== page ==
In this case the president of Charlebois testified that from time to time houses under construction would have "for sale" signs in the front yard, and that he had observed families take a closer inspection of these houses. There was no evidence that these other families had made an appointment with the real estate company. However, the president of Charlebois would escort them through the house.

Similarly Charlebois' construction superintendent testified it was a regular practice in the summertime for people to walk onto house projects to look at them. He would never tell them to leave; instead he would show them around and sometimes take their name and perhaps furnish that to his employer. Also, Ted Singleton testified that it was a pretty common occurrence to see families look at houses under construction both when workers were present, and when no one else was there.

As the Restatement (Second) of Torts explains in comment c of § 332, the test for whether certain conduct constitutes an invitation is not what the possessor of land intended, but what a reasonable man would interpret the conduct to mean. The situation here is distinguishable from the cases cited by the trial court. In Wilkie v. Randolph Trust Co., 55 N.E.2d 466 (Mass.1944) and in Mortgage Commission Servicing Corporation v. Brock, 60 Ga.App. 695, 4 S.E.2d 669 (Ga. App.1939), the property for sale was fully constructed and locked. In that situation a reasonable man would not interpret a "For Sale" sign as an invitation to break and enter.

But in the present case, and under the scope of review determined by the grant of a directed verdict, a reasonable man could interpret, from the pattern of practice established by Charlebois, that an official appointment was not required to inspect the premises under construction. No barricades had been erected, nor even a simple "keep out" sign had been posted. Singleton had seen other families do exactly what he did without any complaint from Charlebois. Since an economic benefit was present, as well as an implied invitation, the trial court erred in finding as a matter of law that the Singletons were not business invitees for they made a submissible case. There was sufficient evidence to *849 denominate Ted Singleton as an invitee, a person induced to come onto the property for the business benefit of the possessor. W. Prosser, Law of Torts, § 58 (4th Ed. 1981). This court's holding has no bearing on Charlebois' liability,; it simply means the Singletons established their status as business invitees; the question of negligence is one for the jury.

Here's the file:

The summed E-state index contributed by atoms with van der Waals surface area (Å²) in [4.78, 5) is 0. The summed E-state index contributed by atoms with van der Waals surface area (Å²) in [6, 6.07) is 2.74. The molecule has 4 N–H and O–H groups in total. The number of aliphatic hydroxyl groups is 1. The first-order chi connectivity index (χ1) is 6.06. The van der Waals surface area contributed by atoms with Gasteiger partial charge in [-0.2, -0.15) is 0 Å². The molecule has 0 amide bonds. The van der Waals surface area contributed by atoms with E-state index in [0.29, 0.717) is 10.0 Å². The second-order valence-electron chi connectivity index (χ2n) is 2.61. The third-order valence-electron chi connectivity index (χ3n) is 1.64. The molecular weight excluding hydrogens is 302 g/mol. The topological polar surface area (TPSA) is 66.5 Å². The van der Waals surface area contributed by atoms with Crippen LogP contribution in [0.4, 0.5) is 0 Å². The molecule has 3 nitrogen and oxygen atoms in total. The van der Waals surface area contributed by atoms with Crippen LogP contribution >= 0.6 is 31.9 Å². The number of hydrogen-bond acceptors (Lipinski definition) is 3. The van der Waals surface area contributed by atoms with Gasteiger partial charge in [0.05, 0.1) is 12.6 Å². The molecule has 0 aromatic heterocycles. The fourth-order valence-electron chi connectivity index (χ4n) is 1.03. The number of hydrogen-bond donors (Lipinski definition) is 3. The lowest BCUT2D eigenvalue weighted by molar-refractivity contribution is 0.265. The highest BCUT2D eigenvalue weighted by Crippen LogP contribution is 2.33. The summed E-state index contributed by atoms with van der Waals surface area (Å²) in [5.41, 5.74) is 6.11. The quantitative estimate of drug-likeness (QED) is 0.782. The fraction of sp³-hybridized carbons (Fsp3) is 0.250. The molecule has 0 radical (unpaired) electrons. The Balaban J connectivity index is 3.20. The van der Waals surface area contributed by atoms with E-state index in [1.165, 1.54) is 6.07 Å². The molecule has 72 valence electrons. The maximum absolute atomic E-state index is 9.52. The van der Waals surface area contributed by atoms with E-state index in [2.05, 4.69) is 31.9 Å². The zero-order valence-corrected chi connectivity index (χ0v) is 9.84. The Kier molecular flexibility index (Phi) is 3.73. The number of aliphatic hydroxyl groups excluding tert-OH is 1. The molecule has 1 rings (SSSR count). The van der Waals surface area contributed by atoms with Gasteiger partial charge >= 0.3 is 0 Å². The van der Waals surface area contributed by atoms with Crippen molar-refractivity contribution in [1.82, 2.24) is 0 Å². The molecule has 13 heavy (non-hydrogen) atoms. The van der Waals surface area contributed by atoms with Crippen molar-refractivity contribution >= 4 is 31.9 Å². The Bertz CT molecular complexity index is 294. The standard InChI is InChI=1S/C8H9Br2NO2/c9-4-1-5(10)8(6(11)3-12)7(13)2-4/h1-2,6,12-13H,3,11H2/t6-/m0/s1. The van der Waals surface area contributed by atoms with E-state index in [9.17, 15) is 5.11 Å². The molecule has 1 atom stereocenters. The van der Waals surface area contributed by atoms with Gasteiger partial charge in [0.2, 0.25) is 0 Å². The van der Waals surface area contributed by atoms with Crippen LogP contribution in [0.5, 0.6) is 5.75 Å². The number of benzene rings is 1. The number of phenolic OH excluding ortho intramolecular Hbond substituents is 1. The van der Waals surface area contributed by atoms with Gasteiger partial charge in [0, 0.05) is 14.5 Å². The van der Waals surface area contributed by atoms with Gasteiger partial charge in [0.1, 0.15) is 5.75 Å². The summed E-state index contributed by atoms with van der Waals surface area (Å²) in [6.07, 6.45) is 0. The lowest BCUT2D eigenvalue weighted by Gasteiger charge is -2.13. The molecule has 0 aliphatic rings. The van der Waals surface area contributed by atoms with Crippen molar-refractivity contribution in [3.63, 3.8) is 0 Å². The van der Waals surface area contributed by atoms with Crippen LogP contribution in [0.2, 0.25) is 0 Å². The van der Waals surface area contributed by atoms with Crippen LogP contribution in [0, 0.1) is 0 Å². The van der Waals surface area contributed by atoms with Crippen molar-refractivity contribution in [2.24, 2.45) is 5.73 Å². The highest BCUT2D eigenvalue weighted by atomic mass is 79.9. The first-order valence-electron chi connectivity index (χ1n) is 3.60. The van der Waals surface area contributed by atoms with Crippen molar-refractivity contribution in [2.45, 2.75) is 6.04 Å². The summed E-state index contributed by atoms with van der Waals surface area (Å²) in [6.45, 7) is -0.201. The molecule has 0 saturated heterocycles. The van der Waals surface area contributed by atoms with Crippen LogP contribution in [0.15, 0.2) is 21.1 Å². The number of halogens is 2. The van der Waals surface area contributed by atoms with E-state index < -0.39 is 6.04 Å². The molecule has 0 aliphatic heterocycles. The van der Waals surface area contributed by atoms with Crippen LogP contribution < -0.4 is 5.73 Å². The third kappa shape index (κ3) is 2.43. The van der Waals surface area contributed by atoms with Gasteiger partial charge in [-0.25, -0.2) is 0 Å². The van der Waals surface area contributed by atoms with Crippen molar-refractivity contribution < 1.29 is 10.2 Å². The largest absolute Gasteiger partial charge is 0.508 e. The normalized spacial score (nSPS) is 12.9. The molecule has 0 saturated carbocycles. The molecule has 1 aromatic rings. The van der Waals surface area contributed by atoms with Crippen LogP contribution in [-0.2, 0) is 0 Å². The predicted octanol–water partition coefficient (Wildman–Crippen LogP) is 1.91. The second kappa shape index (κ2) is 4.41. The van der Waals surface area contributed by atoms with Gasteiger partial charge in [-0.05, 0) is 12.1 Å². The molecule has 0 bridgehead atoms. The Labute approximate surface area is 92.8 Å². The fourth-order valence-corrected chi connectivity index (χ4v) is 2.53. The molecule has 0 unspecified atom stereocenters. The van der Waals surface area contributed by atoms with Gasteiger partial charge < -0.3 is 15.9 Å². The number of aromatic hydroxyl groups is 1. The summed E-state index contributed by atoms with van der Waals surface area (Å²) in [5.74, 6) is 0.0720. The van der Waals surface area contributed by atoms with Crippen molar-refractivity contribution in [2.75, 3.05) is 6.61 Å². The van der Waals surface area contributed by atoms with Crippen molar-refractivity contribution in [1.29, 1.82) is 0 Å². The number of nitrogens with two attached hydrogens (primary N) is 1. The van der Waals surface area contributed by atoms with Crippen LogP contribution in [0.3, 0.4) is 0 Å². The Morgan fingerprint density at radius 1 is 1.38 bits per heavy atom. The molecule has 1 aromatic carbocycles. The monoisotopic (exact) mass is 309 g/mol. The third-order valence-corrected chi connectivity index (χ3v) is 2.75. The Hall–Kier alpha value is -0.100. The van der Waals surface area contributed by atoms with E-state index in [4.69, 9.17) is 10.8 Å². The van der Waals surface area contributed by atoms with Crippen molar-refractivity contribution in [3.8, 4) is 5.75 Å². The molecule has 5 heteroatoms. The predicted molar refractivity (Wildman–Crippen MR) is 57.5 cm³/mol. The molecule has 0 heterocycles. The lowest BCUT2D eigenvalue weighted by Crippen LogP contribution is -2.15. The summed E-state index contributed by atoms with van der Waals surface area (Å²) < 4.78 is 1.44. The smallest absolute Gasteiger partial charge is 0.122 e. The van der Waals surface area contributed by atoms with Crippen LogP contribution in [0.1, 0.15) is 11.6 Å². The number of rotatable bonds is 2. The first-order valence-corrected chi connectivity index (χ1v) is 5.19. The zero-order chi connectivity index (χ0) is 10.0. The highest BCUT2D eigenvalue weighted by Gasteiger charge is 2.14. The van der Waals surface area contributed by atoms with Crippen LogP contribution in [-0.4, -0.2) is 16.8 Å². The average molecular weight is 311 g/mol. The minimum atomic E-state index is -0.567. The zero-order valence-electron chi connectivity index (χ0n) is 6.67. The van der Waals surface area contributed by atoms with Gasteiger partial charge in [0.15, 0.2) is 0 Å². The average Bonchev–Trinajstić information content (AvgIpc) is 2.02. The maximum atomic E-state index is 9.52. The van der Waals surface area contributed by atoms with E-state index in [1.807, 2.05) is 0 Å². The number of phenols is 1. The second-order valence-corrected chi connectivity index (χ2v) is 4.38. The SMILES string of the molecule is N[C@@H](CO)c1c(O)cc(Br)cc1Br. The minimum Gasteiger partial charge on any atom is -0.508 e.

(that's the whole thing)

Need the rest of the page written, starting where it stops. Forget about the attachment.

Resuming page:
The directed verdict for Caudle will now be addressed. The scope of review is the same as was applicable the other defendant, Charlebois. As a subcontractor for building supplies, it's liability, if any, would be governed by Restatement (Second) of Torts §§ 384 and 385. Section 384 reads as follows:

One who on behalf of the possessor of land erects a structure or creates any other condition on the land is subject to the same liability, and enjoys the same freedom from liability, as though he were the possessor of the land, for physical harm caused to others upon and outside of the land by the dangerous character of the structure or other condition while the work is in his charge. (Emphasis added.)

Section 385 reads as follows:

One who on behalf of the possessor of land erects a structure or creates any other condition thereon is subject to liability to others upon or outside of the land for physical harm caused to them by the dangerous character of the structure or condition after his work has been accepted by the possessor, under the same rules as those determining the liability of one who as manufacturer or independent contractor makes a chattel for the use of others. (Emphasis added.)